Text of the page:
The cost of biodiversity loss

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To reverse the decline in biodiversity by 2030, a recent analysis suggests that, globally, we need to spend between US$ 722-967 billion each year over the next ten years. That puts the biodiversity financing gap at an average US$ 711 billion or between US$ 598-824 billion per year, according to a new study by Paulson Institute, The Nature Conservancy and Conrnell Atkinson Center on Sustainability. 

 

The authors of Financing Nature. Closing the Global Financing Gap of Biodiversity estimated financial flows into global biodiversity conservation in 2019 as between US$ 124 and US$ 143 billion. This represents a near-tripling in funding since 2012 but, to put it in context, spending on agricultural, forestry, and fisheries subsidies that degrade nature is at least two to four times greater. And that does not include subsidies for fossil fuels.

 

The report is among the first analyses to include the cost of shifting agriculture, infrastructure, and other high-impact sectors to more sustainable business practices. According to the authors, this is important because, without making substantial changes to the sectors degrading nature, the international community won’t halt biodiversity loss—no matter how significant actions are in other areas.

 

Earth is experiencing dramatic and accelerating biodiversity loss caused by human activities. Although extinction is a natural phenomenon, scientists estimate the world is now losing species at up to 1,000 times the natural rate of one to five species per year. The abundance of mammals, birds, fish, reptiles, and amphibians has declined, on average, by 60 percent over the last four decades—the blink of an eye in evolutionary terms. If human society continues on this trajectory, we face a future where 30 to 50 percent of all species may be lost by the middle of the 21st century.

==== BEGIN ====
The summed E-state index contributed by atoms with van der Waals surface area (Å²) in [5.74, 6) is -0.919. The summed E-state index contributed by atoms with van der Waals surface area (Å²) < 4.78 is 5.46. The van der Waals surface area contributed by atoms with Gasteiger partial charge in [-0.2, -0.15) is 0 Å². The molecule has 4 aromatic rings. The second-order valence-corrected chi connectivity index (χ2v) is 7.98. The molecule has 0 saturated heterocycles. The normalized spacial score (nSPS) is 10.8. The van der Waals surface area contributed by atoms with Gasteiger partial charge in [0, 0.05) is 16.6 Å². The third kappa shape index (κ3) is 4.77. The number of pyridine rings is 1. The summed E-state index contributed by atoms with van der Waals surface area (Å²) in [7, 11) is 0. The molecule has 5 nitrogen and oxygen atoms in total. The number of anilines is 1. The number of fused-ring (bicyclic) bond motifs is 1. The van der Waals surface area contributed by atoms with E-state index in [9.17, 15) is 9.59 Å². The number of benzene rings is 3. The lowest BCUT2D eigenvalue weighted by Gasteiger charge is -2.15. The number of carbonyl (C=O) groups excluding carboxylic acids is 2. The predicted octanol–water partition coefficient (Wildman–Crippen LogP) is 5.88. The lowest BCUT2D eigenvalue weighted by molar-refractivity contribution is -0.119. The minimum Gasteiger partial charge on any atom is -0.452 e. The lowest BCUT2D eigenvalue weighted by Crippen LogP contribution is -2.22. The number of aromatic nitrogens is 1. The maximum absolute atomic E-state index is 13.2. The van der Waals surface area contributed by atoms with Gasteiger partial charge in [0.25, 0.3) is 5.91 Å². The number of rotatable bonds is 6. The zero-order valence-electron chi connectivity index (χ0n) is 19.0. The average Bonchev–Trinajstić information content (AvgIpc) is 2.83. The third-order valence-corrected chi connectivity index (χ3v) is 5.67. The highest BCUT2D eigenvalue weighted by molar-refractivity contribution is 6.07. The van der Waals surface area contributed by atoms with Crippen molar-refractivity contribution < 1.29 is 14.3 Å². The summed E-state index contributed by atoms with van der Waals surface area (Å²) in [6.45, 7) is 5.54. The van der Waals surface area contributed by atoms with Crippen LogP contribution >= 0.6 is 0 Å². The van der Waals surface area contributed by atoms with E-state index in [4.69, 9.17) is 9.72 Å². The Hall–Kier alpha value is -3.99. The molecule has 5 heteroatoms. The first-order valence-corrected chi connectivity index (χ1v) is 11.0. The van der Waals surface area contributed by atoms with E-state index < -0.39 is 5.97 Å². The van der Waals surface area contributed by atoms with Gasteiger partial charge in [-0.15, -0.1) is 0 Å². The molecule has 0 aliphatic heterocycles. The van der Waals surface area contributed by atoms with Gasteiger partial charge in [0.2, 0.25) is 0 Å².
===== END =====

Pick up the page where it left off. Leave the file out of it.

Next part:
Biodiversity is essential for the health of our planet, yet it is in a sharp decline, driven mainly by human behavior. The United Nations’ Intergovernmental Science-Policy Platform on Biodiversity and Ecosystem Services (IPBES) recently warned that humans are exploiting nature far more rapidly than it can renew itself.

As the world works to manage the impacts of the COVID-19 pandemic and restore our economies, we could easily forget the value of nature, but that would be a mistake. Research from the World Economic Forum shows that US$ 44 trillion of global GDP—around half—is highly or moderately dependent on nature.  Here’s just one small example: the worldwide loss of all pollinators (including bees, butterflies, moths and other insects) would lead to a drop in annual agricultural output of about US$ 217 billion.


Read on at Paulson Institute

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